The recent arrest of Gen. İlker Başbuğ, the former Chief of General Staff of the Turkish Armed Forces (TSK), has fueled concerns about Turkish anti-terror laws. Almost every day, American mainstream media runs stories and articles that question Turkey’s new counterterrorism laws.
But what is the situation in the US? American mainstream media have not focused on the US’s own anti-terror laws, which have restricted the liberties and constitutional rights of American citizens. It is obvious that after 9/11 American freedoms suffered many heartbreaking defeats during the George W. Bush era. If one wants to objectively analyze Bush’s actions and policies during his administration, the truth is obviously very clear: President Bush systematically put in place laws and policies that harmed the Americans constitutionally protected liberties.
Let’s have a quick look at examples of the freedoms that President Bush expunged, as shared on www.scn.org/ccapa/pa-meta.html.
Freedom of association: The government may monitor religious and political institutions without suspecting criminal activity to assist terror investigations.
Freedom of information: The government closed once-public immigration hearings, secretly detained hundreds of people without charge and encouraged bureaucrats to resist public records questions.
Freedom of speech: The government may prosecute librarians or keepers of any other records if they tell anyone that the government subpoenaed information related to a terror investigation. Right to legal representation: The government may monitor federal prison conversations between attorneys and clients and deny lawyers to Americans accused of crimes.
Freedom from unreasonable searches: The government may search and seize Americans’ papers and effects without probable cause to assist a terror investigation. Right to a speedy and public trial: The government may jail Americans indefinitely without a trial. Right to liberty: Americans may be jailed without being charged or being able to confront witnesses against them. “Enemy combatants” have been held incommunicado and refused attorneys.
Even though the motto President Barack Obama employed during his election campaign was “Change,” many things actually remain unchanged. Last May, President Obama signed the Patriot Act extension. The Senate Judiciary Committee passed the Protect IP Act, which allowed the government to block websites and search engines accused of “copyright infringement.”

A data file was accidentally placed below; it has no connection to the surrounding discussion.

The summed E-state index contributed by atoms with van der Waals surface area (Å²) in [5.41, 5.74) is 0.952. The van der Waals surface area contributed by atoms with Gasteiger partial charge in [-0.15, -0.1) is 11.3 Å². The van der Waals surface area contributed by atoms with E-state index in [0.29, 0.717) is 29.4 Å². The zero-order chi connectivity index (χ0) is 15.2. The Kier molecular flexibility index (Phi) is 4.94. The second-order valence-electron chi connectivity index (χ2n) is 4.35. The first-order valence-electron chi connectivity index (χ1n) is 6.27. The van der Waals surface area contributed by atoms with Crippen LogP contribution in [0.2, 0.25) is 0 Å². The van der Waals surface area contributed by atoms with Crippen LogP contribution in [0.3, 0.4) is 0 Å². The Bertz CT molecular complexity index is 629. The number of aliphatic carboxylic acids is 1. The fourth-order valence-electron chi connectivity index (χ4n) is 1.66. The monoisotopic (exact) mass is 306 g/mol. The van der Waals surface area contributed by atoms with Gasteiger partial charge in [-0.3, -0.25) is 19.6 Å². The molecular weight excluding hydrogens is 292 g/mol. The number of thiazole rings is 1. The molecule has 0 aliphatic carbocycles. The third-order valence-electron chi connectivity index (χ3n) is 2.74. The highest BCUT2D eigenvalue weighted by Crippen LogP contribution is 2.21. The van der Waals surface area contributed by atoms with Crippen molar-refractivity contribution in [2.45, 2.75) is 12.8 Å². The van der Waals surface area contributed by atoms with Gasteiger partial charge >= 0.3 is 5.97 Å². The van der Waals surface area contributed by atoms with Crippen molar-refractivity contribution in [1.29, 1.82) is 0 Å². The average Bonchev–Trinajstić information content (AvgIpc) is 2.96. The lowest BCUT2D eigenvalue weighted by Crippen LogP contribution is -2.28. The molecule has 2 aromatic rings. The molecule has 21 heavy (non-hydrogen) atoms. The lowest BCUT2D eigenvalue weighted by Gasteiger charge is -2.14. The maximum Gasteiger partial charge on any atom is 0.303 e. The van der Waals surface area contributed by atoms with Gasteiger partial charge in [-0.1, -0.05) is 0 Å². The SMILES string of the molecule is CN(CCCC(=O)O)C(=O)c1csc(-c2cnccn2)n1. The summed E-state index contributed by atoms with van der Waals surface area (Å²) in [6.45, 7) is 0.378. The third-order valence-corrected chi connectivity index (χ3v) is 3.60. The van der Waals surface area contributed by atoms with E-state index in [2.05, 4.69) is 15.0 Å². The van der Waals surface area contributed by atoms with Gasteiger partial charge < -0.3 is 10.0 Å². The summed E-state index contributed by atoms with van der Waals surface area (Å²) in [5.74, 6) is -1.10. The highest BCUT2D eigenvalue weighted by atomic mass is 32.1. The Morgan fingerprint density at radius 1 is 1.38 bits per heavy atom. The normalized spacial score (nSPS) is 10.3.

Continuation of Bush policies
President Obama signed the extension of parts of the USA Patriot Act, which is actually the continuation of Bush policies. It allows for wiretapping “authorized for a person rather than a communications line or device; court-ordered searches of business records; and surveillance of non-American ‘lone wolf’ suspects without confirmed ties to terrorist groups.” These parts are a small portion of the USA Patriot Act, which violates privacy rights in America. Many believe that the Patriot Act is anti-democratic and against America’s founding principles; whereas many Republicans see it as necessary for security reasons. President Obama described the laws as “an important tool for us to continue dealing with an ongoing terrorist threat.”
But Senator Mark Udall did not agree with the president, saying, “If we cannot limit investigations to terrorism or other nefarious activities, where do they end?”
But on Jan. 2 of this year something even worse happened. After months of debate, President Obama made the announcement that he would sign the provisions of the National Defense Authorization Act (NDAA) for 2012, which greatly expands the power of the government to fight the War on Terror, allowing the military to detain US citizens abroad as well as foreigners without a trial.
Particularly, sub-sections of the bill 1021 and 1022, which deal with detention of persons, including Americans, have triggered controversy about the constitutionally protected liberties of Americans. The detention provisions of the Act have been highly criticized by the American Civil Liberties Union (ACLU) and some American politicians who are concerned about the detention of US citizens on American soil.
Ron Paul, a presidential candidate and a congressman from Texas who has been vocal about his reservations about the bill, said on Wednesday that the bill “provides for the possibility of the US military acting as a kind of police force on US soil, apprehending terror suspects, including Americans, and whisking them off to an undisclosed location indefinitely.”
But many believe that the main reason of this bill, which includes the detention of US citizens, is the fact that some American citizens are linked to al-Qaeda and the Taliban. Faisal Shahzad, who was arrested in connection with the failed car-bomb attack in Times Square in New York on May 2010, was a US citizen.
Anwar Al-Awlaki was another American citizen who became a prominent figure with al-Qaeda on the Arabian Peninsula, the network’s most active branch. He was killed by Joint Special Operations Command, under the direction of the CIA on late Sept. 2011. But some also believe that this bill can impact American protesters and demonstrators as well.
“The fact that I support this bill as a whole does not mean I agree with everything in it,” Obama said in a statement. “I have signed this bill despite having serious reservations with certain provisions that regulate the detention, interrogation and prosecution of suspected terrorists.” It looks like the American public will have a lot of vociferous debates on that matter!
*Aydoğan Vatandaş is an investigative reporter based in New York.